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420 with CNW — DOJ Asks FBI to Investigate Itself After Cannabis Arrest Data Errors Are Found

Cannabis News Wire, Media Partners

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After more than a year, a watchdog from the Justice Department responded to a lawyer’s concerns about issues in how the FBI gathers and reports data related to marijuana possession arrests. The response, however, was not a direct addressing of the problem but a suggestion that the FBI should internally investigate the matter.

Eric Sterling, a lawyer known for his work in drug-policy reform and a former congressional aide, sent a letter to the Department of Justice’s Office of the Inspector General in May last year. In his letter, Sterling highlighted a situation where a police department in Maryland was categorizing citations for cannabis possession under the state’s decriminalization law as arrests. This data was being shared with the FBI, potentially leading to skewed statistics and a distorted view of law enforcement’s focus and the implementation of legalization and decriminalization policies.

Sterling, an appointed member of the Policing Advisory Commission for Montgomery County, Maryland, urged the DOJ inspector general’s office to initiate a formal investigation into this matter.

After approximately 14 months, the OIG investigations division responded to Sterling’s inquiry. Instead of directly addressing the issue, division officials indicated that another department within the DOJ would be better suited to review the concerns. They subsequently referred the matter to the FBI’s inspection division.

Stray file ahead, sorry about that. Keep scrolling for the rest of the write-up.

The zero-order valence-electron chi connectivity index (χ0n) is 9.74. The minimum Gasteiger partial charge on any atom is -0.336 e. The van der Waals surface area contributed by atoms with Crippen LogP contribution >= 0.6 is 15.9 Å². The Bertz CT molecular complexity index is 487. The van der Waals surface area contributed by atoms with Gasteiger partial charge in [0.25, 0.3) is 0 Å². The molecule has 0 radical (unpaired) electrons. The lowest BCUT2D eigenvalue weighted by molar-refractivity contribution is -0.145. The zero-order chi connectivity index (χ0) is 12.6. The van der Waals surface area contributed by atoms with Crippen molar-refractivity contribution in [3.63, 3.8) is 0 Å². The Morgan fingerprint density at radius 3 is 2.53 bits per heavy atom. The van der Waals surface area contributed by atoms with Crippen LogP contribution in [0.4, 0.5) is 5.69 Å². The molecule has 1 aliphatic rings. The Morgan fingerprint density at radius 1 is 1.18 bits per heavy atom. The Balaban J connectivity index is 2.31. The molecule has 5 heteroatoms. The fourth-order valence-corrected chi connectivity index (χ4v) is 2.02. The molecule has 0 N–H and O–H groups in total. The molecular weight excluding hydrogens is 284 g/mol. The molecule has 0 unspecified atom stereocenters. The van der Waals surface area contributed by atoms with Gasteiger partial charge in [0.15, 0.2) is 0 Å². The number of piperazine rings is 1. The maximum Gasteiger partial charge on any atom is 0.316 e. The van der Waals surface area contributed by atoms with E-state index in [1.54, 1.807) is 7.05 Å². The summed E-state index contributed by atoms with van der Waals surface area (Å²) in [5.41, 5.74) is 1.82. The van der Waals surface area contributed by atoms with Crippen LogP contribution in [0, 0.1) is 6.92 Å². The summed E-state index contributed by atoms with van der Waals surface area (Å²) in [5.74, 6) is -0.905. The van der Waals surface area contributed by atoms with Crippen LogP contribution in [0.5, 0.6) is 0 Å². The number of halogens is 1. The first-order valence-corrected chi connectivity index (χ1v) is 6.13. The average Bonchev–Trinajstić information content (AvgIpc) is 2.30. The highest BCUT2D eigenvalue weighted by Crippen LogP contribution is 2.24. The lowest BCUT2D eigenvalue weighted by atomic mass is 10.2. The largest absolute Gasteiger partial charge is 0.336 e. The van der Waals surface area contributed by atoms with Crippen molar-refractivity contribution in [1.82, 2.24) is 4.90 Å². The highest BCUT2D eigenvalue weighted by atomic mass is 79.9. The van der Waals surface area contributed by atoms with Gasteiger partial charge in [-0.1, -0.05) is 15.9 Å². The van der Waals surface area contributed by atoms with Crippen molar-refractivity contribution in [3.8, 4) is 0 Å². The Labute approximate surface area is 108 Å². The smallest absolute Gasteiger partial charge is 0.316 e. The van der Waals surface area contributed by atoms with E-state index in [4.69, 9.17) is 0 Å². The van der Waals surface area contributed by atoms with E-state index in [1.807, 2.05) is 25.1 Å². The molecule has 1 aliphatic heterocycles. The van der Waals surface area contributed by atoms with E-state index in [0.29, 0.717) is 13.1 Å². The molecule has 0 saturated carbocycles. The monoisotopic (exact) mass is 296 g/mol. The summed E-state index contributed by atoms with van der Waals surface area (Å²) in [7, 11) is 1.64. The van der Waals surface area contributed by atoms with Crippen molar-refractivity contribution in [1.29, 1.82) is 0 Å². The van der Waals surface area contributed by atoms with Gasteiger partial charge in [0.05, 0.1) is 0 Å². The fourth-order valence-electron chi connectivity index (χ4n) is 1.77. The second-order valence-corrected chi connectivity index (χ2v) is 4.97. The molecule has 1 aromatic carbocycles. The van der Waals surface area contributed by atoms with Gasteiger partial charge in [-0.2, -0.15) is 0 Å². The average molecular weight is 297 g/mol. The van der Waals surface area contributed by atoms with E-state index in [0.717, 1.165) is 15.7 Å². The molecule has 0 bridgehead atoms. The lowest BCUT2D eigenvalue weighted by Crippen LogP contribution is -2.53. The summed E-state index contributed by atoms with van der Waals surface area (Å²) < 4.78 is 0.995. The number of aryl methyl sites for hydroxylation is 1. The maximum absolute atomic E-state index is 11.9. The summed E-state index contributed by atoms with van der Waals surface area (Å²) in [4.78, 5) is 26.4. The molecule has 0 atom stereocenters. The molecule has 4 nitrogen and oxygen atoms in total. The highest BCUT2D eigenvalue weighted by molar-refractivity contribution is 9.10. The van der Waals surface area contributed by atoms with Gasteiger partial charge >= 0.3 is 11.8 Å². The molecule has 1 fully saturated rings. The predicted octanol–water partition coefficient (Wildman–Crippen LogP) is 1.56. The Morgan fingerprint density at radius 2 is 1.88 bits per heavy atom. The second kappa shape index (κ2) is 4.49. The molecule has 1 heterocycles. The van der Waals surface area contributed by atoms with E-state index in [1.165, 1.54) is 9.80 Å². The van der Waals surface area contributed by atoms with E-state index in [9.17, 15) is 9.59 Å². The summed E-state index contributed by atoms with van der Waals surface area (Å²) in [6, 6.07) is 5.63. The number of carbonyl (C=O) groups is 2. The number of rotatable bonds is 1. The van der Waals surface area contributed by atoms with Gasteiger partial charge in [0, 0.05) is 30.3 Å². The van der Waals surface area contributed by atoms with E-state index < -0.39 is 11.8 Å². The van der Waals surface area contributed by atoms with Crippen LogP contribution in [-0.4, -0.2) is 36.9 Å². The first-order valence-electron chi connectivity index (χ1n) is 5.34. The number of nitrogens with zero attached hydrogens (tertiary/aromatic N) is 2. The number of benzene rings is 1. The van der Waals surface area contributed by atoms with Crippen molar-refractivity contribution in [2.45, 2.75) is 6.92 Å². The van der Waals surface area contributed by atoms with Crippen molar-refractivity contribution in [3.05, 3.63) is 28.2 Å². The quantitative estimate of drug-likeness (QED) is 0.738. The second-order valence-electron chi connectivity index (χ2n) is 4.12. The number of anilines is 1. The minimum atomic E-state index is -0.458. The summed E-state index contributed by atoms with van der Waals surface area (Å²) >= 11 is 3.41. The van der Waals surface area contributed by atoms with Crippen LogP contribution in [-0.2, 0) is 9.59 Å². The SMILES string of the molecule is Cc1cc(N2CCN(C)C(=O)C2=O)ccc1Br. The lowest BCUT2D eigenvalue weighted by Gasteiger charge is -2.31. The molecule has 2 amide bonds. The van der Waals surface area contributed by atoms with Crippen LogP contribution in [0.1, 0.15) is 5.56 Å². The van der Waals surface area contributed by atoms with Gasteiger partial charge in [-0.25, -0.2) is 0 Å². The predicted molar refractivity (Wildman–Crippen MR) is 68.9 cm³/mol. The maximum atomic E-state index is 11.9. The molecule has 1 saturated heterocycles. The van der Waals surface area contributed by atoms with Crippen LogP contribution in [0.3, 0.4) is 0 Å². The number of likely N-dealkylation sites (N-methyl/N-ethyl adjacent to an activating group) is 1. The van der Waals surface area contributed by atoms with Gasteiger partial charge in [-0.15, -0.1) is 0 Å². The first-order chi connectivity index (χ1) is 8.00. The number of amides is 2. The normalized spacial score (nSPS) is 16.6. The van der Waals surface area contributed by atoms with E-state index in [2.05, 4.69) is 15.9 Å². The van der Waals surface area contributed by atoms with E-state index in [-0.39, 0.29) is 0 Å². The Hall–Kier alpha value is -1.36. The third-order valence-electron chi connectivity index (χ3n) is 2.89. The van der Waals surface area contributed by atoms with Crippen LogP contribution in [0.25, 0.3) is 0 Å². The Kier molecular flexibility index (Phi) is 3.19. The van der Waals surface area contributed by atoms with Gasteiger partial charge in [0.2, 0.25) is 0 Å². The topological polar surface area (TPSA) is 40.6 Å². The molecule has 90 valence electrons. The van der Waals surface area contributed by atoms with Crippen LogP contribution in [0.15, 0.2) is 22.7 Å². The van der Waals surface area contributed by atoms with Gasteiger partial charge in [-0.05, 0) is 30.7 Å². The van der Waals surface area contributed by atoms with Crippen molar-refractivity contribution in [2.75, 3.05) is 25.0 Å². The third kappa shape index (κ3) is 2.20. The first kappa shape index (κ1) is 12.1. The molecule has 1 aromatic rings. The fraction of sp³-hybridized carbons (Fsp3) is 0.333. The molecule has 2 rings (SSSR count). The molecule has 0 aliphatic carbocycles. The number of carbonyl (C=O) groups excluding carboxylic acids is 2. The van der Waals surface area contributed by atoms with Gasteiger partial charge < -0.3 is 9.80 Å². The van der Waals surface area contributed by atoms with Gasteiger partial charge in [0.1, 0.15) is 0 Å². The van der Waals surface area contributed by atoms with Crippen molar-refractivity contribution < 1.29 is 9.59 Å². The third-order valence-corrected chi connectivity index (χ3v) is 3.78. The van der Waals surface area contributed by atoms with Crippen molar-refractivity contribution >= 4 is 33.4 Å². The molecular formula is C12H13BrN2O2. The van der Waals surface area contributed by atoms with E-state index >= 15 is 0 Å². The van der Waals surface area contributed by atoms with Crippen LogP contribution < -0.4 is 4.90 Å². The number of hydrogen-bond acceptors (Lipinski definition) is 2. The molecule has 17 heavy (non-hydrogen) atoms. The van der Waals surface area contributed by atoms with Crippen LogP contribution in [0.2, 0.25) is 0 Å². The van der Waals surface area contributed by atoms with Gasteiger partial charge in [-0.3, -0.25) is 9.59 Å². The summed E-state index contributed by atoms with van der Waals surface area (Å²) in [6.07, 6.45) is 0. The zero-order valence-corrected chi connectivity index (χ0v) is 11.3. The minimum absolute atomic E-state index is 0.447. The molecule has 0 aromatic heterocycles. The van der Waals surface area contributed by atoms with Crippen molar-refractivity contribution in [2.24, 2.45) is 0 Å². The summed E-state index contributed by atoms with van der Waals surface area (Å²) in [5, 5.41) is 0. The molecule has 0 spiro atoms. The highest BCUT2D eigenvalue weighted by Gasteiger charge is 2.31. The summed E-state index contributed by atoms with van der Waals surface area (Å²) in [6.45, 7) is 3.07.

Sterling expressed concern that the delayed response signified a lack of capacity within the DOJ’s investigative body, potentially compromising its ability to handle more serious cases of misconduct. The delay is noteworthy because it could impact the accuracy of the FBI’s annual uniform crime report. With more than a year already passed, there’s a risk that the report will continue to inaccurately represent the changes in cannabis policy happening across the nation.

This situation is particularly relevant in areas that have decriminalized marijuana, where possession might lead to civil penalties but is not meant to result in an arrest. By wrongly categorizing these instances as arrests, the impact of policy changes could be understated or even misrepresented as an increase in crime.

Furthermore, the reliability of the FBI’s cannabis enforcement reporting is questionable because local and state police aren’t obligated to share their data with the agency. This results in an incomplete overview of law enforcement activities on a national scale. The latest quarterly report had data from only 12,518 out of 18,900 law enforcement agencies in the country.

Despite these reporting concerns, recent trends have generally aligned with expectations. The FBI’s data shows a decrease in cannabis-related arrests as more states have embraced legalization. Even the DEA reported fewer marijuana-related arrests in the previous year, while the agency’s eradication of cannabis plants increased.

Customs and Border Protection data from the past fiscal year also revealed a record low in cannabis seizures. A report from the Government Accountability Office echoed these trends, illustrating that enforcement activities are primarily targeting small amounts of marijuana possessed by U.S. citizens rather than large shipments from international sources.

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